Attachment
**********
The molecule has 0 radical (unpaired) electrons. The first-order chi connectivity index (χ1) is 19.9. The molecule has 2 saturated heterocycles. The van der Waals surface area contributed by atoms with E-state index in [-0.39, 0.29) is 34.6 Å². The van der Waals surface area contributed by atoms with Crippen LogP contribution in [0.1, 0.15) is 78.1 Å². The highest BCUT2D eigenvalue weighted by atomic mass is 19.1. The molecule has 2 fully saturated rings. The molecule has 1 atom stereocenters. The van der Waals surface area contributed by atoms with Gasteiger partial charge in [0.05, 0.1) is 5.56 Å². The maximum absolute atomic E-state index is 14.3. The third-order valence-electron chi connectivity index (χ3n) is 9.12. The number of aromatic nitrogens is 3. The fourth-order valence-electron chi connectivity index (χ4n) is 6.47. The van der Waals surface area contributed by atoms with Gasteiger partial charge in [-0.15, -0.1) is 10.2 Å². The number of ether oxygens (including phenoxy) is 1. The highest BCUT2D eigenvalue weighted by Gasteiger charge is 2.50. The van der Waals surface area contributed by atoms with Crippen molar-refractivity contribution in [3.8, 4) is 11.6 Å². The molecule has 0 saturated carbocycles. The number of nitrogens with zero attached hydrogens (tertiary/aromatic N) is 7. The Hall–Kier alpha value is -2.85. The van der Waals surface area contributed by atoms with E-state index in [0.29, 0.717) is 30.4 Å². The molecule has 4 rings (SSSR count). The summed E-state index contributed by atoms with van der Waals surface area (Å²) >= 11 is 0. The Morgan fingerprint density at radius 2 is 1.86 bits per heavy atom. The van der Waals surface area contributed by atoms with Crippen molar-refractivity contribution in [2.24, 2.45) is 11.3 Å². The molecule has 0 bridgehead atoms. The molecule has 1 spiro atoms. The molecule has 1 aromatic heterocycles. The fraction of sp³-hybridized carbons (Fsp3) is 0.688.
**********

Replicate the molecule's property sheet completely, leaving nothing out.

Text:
The molecule has 0 radical (unpaired) electrons. The first-order chi connectivity index (χ1) is 19.9. The molecule has 2 saturated heterocycles. The van der Waals surface area contributed by atoms with E-state index in [-0.39, 0.29) is 34.6 Å². The van der Waals surface area contributed by atoms with Crippen LogP contribution in [0.1, 0.15) is 78.1 Å². The highest BCUT2D eigenvalue weighted by atomic mass is 19.1. The molecule has 2 fully saturated rings. The molecule has 1 atom stereocenters. The van der Waals surface area contributed by atoms with Gasteiger partial charge in [0.05, 0.1) is 5.56 Å². The maximum absolute atomic E-state index is 14.3. The third-order valence-electron chi connectivity index (χ3n) is 9.12. The number of aromatic nitrogens is 3. The fourth-order valence-electron chi connectivity index (χ4n) is 6.47. The van der Waals surface area contributed by atoms with Gasteiger partial charge in [-0.15, -0.1) is 10.2 Å². The number of ether oxygens (including phenoxy) is 1. The highest BCUT2D eigenvalue weighted by Gasteiger charge is 2.50. The van der Waals surface area contributed by atoms with Crippen molar-refractivity contribution in [3.8, 4) is 11.6 Å². The molecule has 0 saturated carbocycles. The number of nitrogens with zero attached hydrogens (tertiary/aromatic N) is 7. The Hall–Kier alpha value is -2.85. The van der Waals surface area contributed by atoms with E-state index in [0.29, 0.717) is 30.4 Å². The molecule has 4 rings (SSSR count). The summed E-state index contributed by atoms with van der Waals surface area (Å²) >= 11 is 0. The Morgan fingerprint density at radius 2 is 1.86 bits per heavy atom. The van der Waals surface area contributed by atoms with Crippen molar-refractivity contribution in [2.24, 2.45) is 11.3 Å². The molecule has 0 bridgehead atoms. The molecule has 1 spiro atoms. The molecule has 1 aromatic heterocycles. The fraction of sp³-hybridized carbons (Fsp3) is 0.688.